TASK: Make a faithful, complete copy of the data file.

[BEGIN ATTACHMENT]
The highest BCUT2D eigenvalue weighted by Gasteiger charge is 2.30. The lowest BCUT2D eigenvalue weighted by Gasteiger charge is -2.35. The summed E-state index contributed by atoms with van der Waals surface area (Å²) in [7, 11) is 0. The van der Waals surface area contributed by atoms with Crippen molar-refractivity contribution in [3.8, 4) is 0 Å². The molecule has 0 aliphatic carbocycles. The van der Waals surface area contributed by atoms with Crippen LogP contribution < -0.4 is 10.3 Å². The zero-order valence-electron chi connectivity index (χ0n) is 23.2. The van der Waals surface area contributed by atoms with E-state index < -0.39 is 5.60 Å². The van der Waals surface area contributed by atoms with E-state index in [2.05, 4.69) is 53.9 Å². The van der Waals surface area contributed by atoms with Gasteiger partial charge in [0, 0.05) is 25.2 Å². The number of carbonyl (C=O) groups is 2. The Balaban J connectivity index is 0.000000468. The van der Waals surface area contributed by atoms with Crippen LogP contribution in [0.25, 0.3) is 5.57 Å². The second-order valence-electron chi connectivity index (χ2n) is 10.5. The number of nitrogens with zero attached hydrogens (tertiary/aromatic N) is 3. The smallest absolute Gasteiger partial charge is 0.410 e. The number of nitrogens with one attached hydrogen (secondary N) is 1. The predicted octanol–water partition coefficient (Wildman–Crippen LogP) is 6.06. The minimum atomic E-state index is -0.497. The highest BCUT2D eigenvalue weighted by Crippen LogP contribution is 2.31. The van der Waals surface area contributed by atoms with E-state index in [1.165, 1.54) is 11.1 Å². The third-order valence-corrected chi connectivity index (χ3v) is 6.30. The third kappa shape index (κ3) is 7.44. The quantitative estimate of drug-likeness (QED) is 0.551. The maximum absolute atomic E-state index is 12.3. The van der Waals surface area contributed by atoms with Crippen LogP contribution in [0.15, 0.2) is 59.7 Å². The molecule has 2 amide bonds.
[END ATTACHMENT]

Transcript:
The highest BCUT2D eigenvalue weighted by Gasteiger charge is 2.30. The lowest BCUT2D eigenvalue weighted by Gasteiger charge is -2.35. The summed E-state index contributed by atoms with van der Waals surface area (Å²) in [7, 11) is 0. The van der Waals surface area contributed by atoms with Crippen molar-refractivity contribution in [3.8, 4) is 0 Å². The molecule has 0 aliphatic carbocycles. The van der Waals surface area contributed by atoms with Crippen LogP contribution < -0.4 is 10.3 Å². The zero-order valence-electron chi connectivity index (χ0n) is 23.2. The van der Waals surface area contributed by atoms with E-state index < -0.39 is 5.60 Å². The van der Waals surface area contributed by atoms with E-state index in [2.05, 4.69) is 53.9 Å². The van der Waals surface area contributed by atoms with Gasteiger partial charge in [0, 0.05) is 25.2 Å². The number of carbonyl (C=O) groups is 2. The Balaban J connectivity index is 0.000000468. The van der Waals surface area contributed by atoms with Crippen LogP contribution in [0.25, 0.3) is 5.57 Å². The second-order valence-electron chi connectivity index (χ2n) is 10.5. The number of nitrogens with zero attached hydrogens (tertiary/aromatic N) is 3. The smallest absolute Gasteiger partial charge is 0.410 e. The number of nitrogens with one attached hydrogen (secondary N) is 1. The predicted octanol–water partition coefficient (Wildman–Crippen LogP) is 6.06. The minimum atomic E-state index is -0.497. The highest BCUT2D eigenvalue weighted by Crippen LogP contribution is 2.31. The van der Waals surface area contributed by atoms with E-state index in [1.165, 1.54) is 11.1 Å². The third-order valence-corrected chi connectivity index (χ3v) is 6.30. The third kappa shape index (κ3) is 7.44. The quantitative estimate of drug-likeness (QED) is 0.551. The maximum absolute atomic E-state index is 12.3. The van der Waals surface area contributed by atoms with Crippen LogP contribution in [0.15, 0.2) is 59.7 Å². The molecule has 2 amide bonds.